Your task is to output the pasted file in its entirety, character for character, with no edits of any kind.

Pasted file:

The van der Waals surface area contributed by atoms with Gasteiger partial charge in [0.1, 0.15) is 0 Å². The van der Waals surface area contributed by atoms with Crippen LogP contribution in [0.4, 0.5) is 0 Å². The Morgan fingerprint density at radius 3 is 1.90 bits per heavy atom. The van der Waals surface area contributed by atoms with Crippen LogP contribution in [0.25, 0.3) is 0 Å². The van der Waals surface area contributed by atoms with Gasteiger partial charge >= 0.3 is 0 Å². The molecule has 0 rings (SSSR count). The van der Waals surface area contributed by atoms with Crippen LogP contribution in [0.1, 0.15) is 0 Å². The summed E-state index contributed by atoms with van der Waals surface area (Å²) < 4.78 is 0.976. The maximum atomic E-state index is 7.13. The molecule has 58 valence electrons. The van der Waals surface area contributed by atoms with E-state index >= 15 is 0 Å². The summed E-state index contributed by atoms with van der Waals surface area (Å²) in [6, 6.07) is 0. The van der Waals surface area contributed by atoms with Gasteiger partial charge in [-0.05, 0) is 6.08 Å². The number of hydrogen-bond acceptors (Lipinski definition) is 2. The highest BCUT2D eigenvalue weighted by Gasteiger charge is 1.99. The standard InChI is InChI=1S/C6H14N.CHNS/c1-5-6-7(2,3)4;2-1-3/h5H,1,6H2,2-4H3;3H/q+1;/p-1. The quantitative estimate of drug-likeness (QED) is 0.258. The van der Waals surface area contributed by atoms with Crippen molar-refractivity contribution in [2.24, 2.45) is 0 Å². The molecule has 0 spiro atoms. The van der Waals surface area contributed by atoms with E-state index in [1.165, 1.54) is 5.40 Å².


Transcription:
The van der Waals surface area contributed by atoms with Gasteiger partial charge in [0.1, 0.15) is 0 Å². The van der Waals surface area contributed by atoms with Crippen LogP contribution in [0.4, 0.5) is 0 Å². The Morgan fingerprint density at radius 3 is 1.90 bits per heavy atom. The van der Waals surface area contributed by atoms with Crippen LogP contribution in [0.25, 0.3) is 0 Å². The van der Waals surface area contributed by atoms with Gasteiger partial charge >= 0.3 is 0 Å². The molecule has 0 rings (SSSR count). The van der Waals surface area contributed by atoms with Crippen LogP contribution in [0.1, 0.15) is 0 Å². The summed E-state index contributed by atoms with van der Waals surface area (Å²) < 4.78 is 0.976. The maximum atomic E-state index is 7.13. The molecule has 58 valence electrons. The van der Waals surface area contributed by atoms with E-state index >= 15 is 0 Å². The summed E-state index contributed by atoms with van der Waals surface area (Å²) in [6, 6.07) is 0. The van der Waals surface area contributed by atoms with Gasteiger partial charge in [-0.05, 0) is 6.08 Å². The number of hydrogen-bond acceptors (Lipinski definition) is 2. The highest BCUT2D eigenvalue weighted by Gasteiger charge is 1.99. The standard InChI is InChI=1S/C6H14N.CHNS/c1-5-6-7(2,3)4;2-1-3/h5H,1,6H2,2-4H3;3H/q+1;/p-1. The quantitative estimate of drug-likeness (QED) is 0.258. The van der Waals surface area contributed by atoms with Crippen molar-refractivity contribution in [2.24, 2.45) is 0 Å². The molecule has 0 spiro atoms. The van der Waals surface area contributed by atoms with E-state index in [1.165, 1.54) is 5.40 Å².